Souvenirs of the Self 1991

Jin-me Yoon, Souvenirs of the Self, 1991

Jin-me Yoon, Installation view of Souvenirs of the Self (postcard project), 1991
Six perforated colour postcards, 15.2 x 10.1 cm each
Various collections

Nanaimo Art Gallery, 2017

Created when Jin-me Yoon was still a graduate student at Concordia, Souvenirs of the Self is the breakout work that established her as an important voice in Canadian art. The project is a set of six picture postcards that feature the artist posing alone at five tourist sites in Banff, Alberta: a vitrine at the Banff Park Museum, the Banff Springs Hotel, a memorial for Chinese railway labourers, Lake Louise, and Banff Avenue. The last postcard depicts Yoon in the same rigid, expressionless pose before a group of smiling white tourists, their tour bus, and the racialized Asian driver. The series plays upon the discomfort that Yoon’s and the driver’s racialized bodies insert into the depictions of Canada staged in these images for the tourist industry, which in the 1990s assumed a white-settler-colonial national identity. The dissonance is underscored by captions, each of which comprises two sentences: one an imperative that commands our attention to tropes of white Canadian settler-colonial mythologies, and the second a third-person description suggesting the perspective of the racialized Asian woman in the photographs.


The English words on the backs of the postcards (captions are in French and English) read as follows:


Jin-me Yoon, Souvenirs of the Self (Rocky Mountain Bus Tour), 1991, printed 2000, chromogenic print transmounted to plexiglass, 243.8 x 182.9 cm, MacKenzie Art Gallery, Regina.

1) Banff Park Museum—Marvel over the impressive collection of Western Canada’s natural history museum. She looks with curiosity and imagines life beyond the rigid casings.


2) Banff Springs Hotel—Indulge in the European elegance and grandeur of days gone by. She remembers being told that tradition is something you can always count on.


3) Bankhead (1904–1922)—Explore the riches to rags drama of this historic coal mining town. She discovers that Chinese workers lived on the other side of the slack [i.e., slag] heaps.


4) Lake Louise—Feast your eyes on the picturesque beauty of this lake named to honour Princess Louise Caroline Alberta, daughter of Queen Victoria. She discovers the lake on a sunny day; before that she does not exist.


5) Banff Avenue—Banff has been charming visitors from around the world for over a hundred years. She has trouble finding that perfect souvenir for herself.


6) Rocky Mountain Bus Tour—Come and enjoy the great Canadian wilderness. As they parted she wished them all a safe journey home.


The first part of each pair of sentences naturalizes and, in some cases, glamorizes European settler-colonialism; the second challenges it. These playful sentences unravel the claims of objective representation made by museums, the tourist industry, and photography itself, prompting the viewer to ask: Who is Canadian? Whose land is this? Yoon puts the question this way: “Who is the rightful and naturalized national subject, especially given the ongoing history of colonization vis à vis the First Nations peoples?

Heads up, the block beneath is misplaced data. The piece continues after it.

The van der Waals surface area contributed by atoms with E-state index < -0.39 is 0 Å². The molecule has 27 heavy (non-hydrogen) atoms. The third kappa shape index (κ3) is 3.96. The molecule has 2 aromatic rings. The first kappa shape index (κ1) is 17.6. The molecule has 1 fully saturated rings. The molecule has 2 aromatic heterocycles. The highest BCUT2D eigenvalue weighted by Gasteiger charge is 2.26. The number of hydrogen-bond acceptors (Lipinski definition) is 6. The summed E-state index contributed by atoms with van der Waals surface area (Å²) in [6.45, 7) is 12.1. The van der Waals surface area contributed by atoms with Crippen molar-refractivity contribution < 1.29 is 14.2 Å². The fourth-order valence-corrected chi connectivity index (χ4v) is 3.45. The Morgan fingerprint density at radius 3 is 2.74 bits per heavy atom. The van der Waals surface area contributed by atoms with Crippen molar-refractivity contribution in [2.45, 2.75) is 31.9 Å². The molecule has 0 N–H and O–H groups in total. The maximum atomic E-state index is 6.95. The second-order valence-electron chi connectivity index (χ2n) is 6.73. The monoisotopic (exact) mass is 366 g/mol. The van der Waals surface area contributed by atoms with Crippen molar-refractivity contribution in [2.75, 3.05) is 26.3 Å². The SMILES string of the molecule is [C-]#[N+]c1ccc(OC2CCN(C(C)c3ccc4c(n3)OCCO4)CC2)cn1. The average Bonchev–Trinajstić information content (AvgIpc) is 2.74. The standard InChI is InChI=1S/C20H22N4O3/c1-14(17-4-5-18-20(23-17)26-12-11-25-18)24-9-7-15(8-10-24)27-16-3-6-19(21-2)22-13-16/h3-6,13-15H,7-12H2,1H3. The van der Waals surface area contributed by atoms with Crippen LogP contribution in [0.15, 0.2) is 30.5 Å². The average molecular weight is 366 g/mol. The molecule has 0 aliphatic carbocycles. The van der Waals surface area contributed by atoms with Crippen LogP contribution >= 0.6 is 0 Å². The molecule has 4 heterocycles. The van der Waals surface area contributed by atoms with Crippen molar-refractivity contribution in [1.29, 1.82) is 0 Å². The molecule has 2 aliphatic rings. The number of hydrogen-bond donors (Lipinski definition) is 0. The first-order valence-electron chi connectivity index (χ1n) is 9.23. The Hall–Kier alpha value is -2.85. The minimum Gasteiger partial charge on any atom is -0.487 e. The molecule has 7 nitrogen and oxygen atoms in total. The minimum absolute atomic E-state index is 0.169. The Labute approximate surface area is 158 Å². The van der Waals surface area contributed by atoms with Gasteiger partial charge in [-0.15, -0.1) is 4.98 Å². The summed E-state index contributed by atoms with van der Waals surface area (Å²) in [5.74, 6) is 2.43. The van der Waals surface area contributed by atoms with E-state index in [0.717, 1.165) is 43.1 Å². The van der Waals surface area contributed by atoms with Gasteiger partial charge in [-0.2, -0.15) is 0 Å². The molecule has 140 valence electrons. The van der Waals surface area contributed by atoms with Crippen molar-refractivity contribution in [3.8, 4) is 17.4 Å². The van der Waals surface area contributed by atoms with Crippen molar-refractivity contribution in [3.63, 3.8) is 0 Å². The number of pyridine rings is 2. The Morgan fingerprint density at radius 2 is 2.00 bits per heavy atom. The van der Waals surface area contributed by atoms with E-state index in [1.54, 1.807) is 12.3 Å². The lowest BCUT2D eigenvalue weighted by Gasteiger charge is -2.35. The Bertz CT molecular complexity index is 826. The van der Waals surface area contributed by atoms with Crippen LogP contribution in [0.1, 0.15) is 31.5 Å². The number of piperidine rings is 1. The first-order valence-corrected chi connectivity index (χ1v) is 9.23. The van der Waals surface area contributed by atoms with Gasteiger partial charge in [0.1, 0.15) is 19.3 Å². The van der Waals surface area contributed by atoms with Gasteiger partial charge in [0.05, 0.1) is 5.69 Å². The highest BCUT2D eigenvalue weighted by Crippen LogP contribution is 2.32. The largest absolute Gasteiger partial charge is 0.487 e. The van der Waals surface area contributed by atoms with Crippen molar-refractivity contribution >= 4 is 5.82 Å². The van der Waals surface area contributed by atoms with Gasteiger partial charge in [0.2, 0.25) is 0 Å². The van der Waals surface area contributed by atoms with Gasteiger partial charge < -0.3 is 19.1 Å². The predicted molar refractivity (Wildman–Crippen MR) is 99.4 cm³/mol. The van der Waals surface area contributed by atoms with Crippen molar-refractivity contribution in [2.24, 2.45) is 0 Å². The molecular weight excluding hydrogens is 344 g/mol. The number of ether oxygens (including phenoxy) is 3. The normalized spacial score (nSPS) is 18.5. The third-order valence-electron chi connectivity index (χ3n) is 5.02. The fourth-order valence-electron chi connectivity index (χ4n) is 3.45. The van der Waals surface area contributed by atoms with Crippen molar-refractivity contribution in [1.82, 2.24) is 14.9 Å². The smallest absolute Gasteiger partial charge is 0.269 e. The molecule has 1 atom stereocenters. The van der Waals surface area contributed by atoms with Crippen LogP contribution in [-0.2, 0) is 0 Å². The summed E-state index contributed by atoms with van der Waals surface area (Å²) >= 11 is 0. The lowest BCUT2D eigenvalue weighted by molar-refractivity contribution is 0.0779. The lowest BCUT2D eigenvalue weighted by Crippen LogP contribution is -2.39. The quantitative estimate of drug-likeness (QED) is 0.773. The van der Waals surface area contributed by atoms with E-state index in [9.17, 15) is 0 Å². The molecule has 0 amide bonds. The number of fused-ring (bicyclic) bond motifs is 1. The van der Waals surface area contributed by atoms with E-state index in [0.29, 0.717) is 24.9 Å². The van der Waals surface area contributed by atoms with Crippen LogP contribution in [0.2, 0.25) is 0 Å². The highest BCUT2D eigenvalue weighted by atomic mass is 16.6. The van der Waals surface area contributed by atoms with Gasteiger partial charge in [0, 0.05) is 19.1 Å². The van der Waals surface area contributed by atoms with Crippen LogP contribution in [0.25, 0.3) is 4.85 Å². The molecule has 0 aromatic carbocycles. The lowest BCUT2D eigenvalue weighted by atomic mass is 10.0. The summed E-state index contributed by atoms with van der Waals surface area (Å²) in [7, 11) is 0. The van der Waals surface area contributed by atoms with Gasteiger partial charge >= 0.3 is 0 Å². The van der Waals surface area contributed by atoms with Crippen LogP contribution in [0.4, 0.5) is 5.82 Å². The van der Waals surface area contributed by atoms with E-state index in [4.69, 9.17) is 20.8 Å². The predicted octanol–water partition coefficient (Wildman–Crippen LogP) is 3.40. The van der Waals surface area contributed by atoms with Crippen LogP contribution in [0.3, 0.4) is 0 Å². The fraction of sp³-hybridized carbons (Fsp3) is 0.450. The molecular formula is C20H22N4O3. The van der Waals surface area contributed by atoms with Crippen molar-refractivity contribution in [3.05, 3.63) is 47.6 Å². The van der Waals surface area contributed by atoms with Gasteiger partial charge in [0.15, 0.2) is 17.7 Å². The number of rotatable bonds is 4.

Tseng Kwong Chi, New York, New York, 1979, gelatin silver print, 40.6 x 40.6 cm, Yancey Richardson Gallery, New York. In the series East Meets West, 1979–89, Tseng posed as a Chinese statesman in front of iconic tourist sites to play with and challenge Western stereotypes.
Rosalie Favell, The Collector / The Artist in Her Museum, 2005, inkjet print, 81.2 x 82.5 cm, National Gallery of Canada, Ottawa. Favell inserted herself and her family photos into American painter Charles Willson Peale’s The Artist in His Museum, 1822, to disrupt the historical work’s colonial view and present a “world where Indigenous peoples claim the right to exhibit their own culture and history.”

By posing as a postcard set and not necessarily announcing itself as art, the work disarms the spectator. In this way, it inserts itself into the public sphere in the spirit of non-commercial culture with the artist as public intellectual. This stance is very important to Yoon’s art, which has consistently thrust itself into the public sphere, and delved into socially engaged practices. In a typical move, Yoon employs strategies from Vancouver photo-conceptualism for political ends, here using staged and self-conscious poses and framings to interrogate the conditions of nationhood and belonging.


When she created Souvenirs of the Self, Yoon was interested in identity politics and Black British Art, as represented by works such as Artifact Piece, 1987/90, by James Luna (1950–2018), and Pastoral Interlude, 1987, by Ingrid Pollard (b.1953). The project also plays on the racialization and perceived otherness of tourist photographs explored in the East Meets West series, 1979–89, by Tseng Kwong Chi (1950–1990). More recently, it has resonated with works such as The Collector / The Artist in Her Museum, 2005, by Rosalie Favell (b.1958), and the Miss Canadiana series, 2002–ongoing, by Camille Turner (b.1960). It has been widely exhibited, and Yoon has also produced the photographs from the series in different physical formats.

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